Since I have 4 Riing Trio Fans, does that mean I can connect an indefinite amount of other Thermaltake RGB Plus products to the controller? (that's what the website seems to imply). But because the fans themselves already have 120 LED's total, would it logically mean that just those 120 LED's are the max that I can connect to that controller? I was planning to still connect my Thermaltake iRGB 850W PSU to the controller which I'm pretty sure has another 12 LED's plus my CPU water block which could have up 16-20 LED's depending on which one I get. If I really am limited to a total of only 240 LED's to the entire mobo, then is there any other way that I can sync everything? What about the Asus Aura Terminal? That says that it can support up to 210 LED's total (90 LED's per channel). If the Asus Aura Terminal connects to one of the ARGB headers on the mobo which can only power 120 LED's, then where does the extra power to power an additional 90 LED's come from? And, if an ARGB hub like the Asus Aura Terminal can somehow increase the ARGB header's LED capacity, then are there other ARGB hubs which can do the same and maybe increase the LED capacity by even more? Or am I getting this all wrong and its some marketing scam from Asus, or is Asus wrong?
Thank you so much for helping me out btw!

In all of these systems there are limits expressed TWO ways: max number of LED's, and max current total to all items connected. Each of these can be for different reasons. And then understand: not all LED's consume the same current. Some high-brightness RGB LED modules will consume more current that lower-brightness ones.

I suspect that the max number of LED's spec has to do with the rate of data movement on the control lines of the ADDR RGB system. In that system, every node consists of one controller chip and three different-coloured LED lights. Combinations of which LEDs are lit, and of how bright each is, determine the brightness and exact colour of that one node. An ADDR RGB device (a strip or the lights in a fan chassis) has many nodes along it. It appears that the makers of that strip unit you linked to refer to what I have called a "node" of 3 LED's plus a control chip as one "LED" unit, so they call that item you linked a strip containing "120 LEDs". So if the master control system has to send out a series of 120 addressed instruction codes to all the LED units on ONE such string, the master system must be able to do this at a certain rate in order for the display to appear as constantly on and changing smoothly, AND the strip's electronics must be able to transmit that series of signals along the entire length without weakening it AND the controller chip in each LED unit must be able to respond quickly to the incoming signals. Ultimately the speed of all those electronic components will limit just how many of them can be hooked up together and controlled in long strip.

Quite separately there will always be limit on how many AMPS the power source (the mobo header or whatever) can supply to the entire strip to allow all those LED's to light up. For the strips you linked, 120 LED units at a max current pull of 40 mA each is 4.8 Amps. If you were using a different RGB strip or device with lower-power LED units in it the current max could be less. That's why some systems supplied for use in computer cases can have longer lengths or higher numbers of LED units - they use lower-power (and likely lower-brightness) LED units in their strip.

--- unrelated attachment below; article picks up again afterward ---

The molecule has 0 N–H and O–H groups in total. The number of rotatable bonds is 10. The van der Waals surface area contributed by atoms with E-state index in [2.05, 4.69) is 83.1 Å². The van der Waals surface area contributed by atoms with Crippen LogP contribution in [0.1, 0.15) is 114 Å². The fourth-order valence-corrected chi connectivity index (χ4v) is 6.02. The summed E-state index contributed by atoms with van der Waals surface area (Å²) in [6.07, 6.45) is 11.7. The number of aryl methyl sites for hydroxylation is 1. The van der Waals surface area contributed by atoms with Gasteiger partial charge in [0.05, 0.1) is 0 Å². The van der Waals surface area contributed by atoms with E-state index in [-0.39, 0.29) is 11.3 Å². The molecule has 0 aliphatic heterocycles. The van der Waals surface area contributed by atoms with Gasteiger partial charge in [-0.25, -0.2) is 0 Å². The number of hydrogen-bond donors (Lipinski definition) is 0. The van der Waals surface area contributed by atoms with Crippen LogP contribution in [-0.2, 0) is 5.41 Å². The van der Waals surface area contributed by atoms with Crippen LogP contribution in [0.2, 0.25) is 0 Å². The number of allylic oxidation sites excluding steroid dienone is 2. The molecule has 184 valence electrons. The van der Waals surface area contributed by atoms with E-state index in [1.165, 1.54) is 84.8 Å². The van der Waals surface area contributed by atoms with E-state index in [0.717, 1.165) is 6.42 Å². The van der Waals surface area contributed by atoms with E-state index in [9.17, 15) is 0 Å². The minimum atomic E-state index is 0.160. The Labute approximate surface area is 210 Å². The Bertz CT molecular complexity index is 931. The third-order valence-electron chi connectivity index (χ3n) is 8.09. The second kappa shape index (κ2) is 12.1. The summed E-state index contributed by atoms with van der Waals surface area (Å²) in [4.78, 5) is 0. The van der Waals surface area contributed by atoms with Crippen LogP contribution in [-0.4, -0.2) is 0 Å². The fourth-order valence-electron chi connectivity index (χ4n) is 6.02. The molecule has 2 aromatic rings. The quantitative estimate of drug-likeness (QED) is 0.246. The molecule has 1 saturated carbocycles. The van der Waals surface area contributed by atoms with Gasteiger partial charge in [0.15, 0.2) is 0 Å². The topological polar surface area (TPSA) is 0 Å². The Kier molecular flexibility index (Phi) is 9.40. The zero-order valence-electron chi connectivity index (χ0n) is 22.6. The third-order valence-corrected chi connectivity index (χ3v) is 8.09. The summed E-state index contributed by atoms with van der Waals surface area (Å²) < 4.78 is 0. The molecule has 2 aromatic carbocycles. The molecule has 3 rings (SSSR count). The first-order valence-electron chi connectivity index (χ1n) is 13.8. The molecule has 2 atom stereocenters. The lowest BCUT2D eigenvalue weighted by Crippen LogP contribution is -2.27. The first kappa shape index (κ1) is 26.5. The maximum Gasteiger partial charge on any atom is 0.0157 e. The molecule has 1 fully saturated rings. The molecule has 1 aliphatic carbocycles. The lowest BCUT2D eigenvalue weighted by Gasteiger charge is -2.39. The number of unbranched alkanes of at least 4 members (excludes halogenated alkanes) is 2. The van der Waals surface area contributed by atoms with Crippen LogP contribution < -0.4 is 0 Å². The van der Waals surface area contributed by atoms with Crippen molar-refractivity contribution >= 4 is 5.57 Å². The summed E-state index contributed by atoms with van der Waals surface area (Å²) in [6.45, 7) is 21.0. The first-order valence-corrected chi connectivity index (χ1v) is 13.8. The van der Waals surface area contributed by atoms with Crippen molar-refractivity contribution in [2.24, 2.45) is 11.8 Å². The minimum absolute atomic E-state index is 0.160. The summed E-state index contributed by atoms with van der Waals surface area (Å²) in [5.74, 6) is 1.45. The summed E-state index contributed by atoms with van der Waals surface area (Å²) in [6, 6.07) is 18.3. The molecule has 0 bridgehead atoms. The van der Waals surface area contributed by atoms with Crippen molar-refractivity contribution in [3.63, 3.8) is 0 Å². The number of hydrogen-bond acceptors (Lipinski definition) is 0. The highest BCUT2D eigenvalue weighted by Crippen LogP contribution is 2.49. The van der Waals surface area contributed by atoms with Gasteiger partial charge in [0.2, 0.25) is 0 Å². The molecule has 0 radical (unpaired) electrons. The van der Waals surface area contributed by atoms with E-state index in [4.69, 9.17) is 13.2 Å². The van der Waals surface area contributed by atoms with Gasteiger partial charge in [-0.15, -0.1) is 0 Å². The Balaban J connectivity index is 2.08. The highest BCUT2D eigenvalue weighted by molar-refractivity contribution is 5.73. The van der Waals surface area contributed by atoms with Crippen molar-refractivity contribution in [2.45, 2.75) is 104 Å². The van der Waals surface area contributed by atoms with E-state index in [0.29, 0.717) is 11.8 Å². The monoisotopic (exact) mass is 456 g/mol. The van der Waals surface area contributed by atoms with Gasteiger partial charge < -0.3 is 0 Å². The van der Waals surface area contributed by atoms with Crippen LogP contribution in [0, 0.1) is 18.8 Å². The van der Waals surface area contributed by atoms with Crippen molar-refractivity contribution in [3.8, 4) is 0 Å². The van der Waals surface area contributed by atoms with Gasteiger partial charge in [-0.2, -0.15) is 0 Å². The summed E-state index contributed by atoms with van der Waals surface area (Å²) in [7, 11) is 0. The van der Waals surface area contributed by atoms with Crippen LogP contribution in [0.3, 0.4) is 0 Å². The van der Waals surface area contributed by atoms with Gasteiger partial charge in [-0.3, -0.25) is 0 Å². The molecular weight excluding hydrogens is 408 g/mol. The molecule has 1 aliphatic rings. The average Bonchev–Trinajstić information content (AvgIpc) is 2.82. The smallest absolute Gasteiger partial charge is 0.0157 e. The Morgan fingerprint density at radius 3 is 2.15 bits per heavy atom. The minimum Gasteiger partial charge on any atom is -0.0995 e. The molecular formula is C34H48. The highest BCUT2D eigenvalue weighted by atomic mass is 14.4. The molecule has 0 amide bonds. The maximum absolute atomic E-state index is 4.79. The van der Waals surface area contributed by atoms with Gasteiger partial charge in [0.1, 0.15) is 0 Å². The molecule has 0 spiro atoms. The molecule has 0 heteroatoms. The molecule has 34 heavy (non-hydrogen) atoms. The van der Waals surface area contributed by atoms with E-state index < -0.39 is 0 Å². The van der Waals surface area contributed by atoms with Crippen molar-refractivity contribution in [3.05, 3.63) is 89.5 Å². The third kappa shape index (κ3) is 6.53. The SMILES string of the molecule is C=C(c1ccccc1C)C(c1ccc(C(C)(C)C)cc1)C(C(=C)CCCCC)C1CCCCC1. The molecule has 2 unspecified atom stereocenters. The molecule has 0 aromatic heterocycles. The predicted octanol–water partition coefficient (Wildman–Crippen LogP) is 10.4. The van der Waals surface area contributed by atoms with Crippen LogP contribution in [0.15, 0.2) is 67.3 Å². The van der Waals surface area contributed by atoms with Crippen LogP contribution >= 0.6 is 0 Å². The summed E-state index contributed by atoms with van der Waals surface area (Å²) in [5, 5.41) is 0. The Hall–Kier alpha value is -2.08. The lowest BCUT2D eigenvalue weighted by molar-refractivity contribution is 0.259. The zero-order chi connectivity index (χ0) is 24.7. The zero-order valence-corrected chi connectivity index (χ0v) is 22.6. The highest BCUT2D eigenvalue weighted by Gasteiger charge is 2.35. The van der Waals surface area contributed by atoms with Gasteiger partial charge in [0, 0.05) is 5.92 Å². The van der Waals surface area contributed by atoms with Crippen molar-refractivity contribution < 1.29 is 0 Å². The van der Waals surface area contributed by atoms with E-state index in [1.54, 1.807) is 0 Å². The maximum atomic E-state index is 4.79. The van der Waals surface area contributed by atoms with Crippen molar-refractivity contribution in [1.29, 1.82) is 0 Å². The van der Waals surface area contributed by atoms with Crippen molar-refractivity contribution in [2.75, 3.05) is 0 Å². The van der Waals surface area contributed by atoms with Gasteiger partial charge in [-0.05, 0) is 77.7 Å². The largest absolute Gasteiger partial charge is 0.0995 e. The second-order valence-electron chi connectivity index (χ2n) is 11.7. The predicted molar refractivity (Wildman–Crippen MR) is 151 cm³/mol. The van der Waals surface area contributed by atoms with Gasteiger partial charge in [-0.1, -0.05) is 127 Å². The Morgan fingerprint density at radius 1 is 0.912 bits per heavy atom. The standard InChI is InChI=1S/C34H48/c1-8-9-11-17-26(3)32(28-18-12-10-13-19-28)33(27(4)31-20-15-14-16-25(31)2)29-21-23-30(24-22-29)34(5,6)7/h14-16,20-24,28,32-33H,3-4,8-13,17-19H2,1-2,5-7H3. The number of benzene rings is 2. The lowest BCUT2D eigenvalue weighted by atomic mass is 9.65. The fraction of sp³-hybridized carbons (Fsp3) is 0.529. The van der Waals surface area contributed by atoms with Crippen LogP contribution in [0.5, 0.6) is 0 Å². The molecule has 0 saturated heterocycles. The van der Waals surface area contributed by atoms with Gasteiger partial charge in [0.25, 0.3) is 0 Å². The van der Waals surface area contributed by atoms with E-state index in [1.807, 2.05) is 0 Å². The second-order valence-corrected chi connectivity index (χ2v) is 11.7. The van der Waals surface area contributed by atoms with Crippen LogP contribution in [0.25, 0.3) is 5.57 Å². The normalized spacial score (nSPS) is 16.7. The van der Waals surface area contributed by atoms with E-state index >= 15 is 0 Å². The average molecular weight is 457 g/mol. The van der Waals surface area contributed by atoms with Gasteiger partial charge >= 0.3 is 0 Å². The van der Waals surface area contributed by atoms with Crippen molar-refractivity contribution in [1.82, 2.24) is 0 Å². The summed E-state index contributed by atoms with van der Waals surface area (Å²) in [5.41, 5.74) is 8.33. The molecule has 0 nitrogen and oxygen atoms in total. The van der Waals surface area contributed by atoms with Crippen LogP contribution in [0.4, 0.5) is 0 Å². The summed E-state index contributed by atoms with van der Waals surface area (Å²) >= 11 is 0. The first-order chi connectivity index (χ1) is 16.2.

So bottom line, BOTH the max LED count limit and the max current limit apply, and often one of those two will be the final limiting factor.

Now, those RGB hub units MIGHT be a way to simplify the electrical details, but in each case you will need to consult their makers' Tech Support people to be sure. There are two questions to settle, and one of them might be tricky to get answers to.

1. For each of those hubs the max current they can supply to all devices connected is 5 A. Now, that IS enough to power ONE of those strips you linked to originally. So MAYBE you could use one of these hubs for EACH of the RGB strips you wanted, if you first arrange that the ADDR RGB control signal from one mobo header is split using a simple RGB splitter and sent to each of the two hubs for control purposes. The Hubs do not get their power from the mobo header, so this would not overload that header. BUT what is NOT clear for each of those Hubs is whether it can supply up to the full 5 A limit from ONE output port only, which is what you would need to do to get this to work as I hypothesize.

2. Each Hub gets all the power for its connected ADDR RGB devices from a direct connection to a SATA power output from the PSU, and the Hub spec pages say clearly THAT is where the 5 A limit comes from. A PSU SATA power output can only give you 5 A. Now, it is common on PSU's to have several SATA power output connectors on a single set of wires coming out of the PSU, and for most uses that is no issue. A typical SATA HDD, for example, can consume 1 to 2 A, so connecting several such devices to a single power bus is not problem. But for your purposes, you would be planning to pull the full max amperage for EACH of the two Hub / RGB strip units, and I am not at all sure that this can be done when both power connectors are fed from the SAME power bus coming out of the PSU. On top of that, you also have plans to add MORE ADDR RGB devices that also will need power, and those are all IN ADDITION to the "normal" things like HDD and SSD units. You would REALLY need to consult the makers of the PSU you plan to use to find out if all this is possible.

If you can get those issues answered, you still will have a small amount of custom wiring to do because the strips you linked to do not have the same types of connectors on their ends that are used on strips designed for use in computer cases. That's not a big deal. The pinouts for the "standard" ADDR RGB headers on a mobo are in the mobo manual, and the proper connection wires for the strips are also provided on the strip maker's website, so you could figure them out.

You are running into an issue I have seen before in a different form. There were a few threads a while back from people who wanted to build a system for high-performance use and use huge numbers of fans for cooling - no RGB stiff, but LOTS of fans and LOTS of drives. The question became how to power all those items when the commonly-available PSU's could not do the job.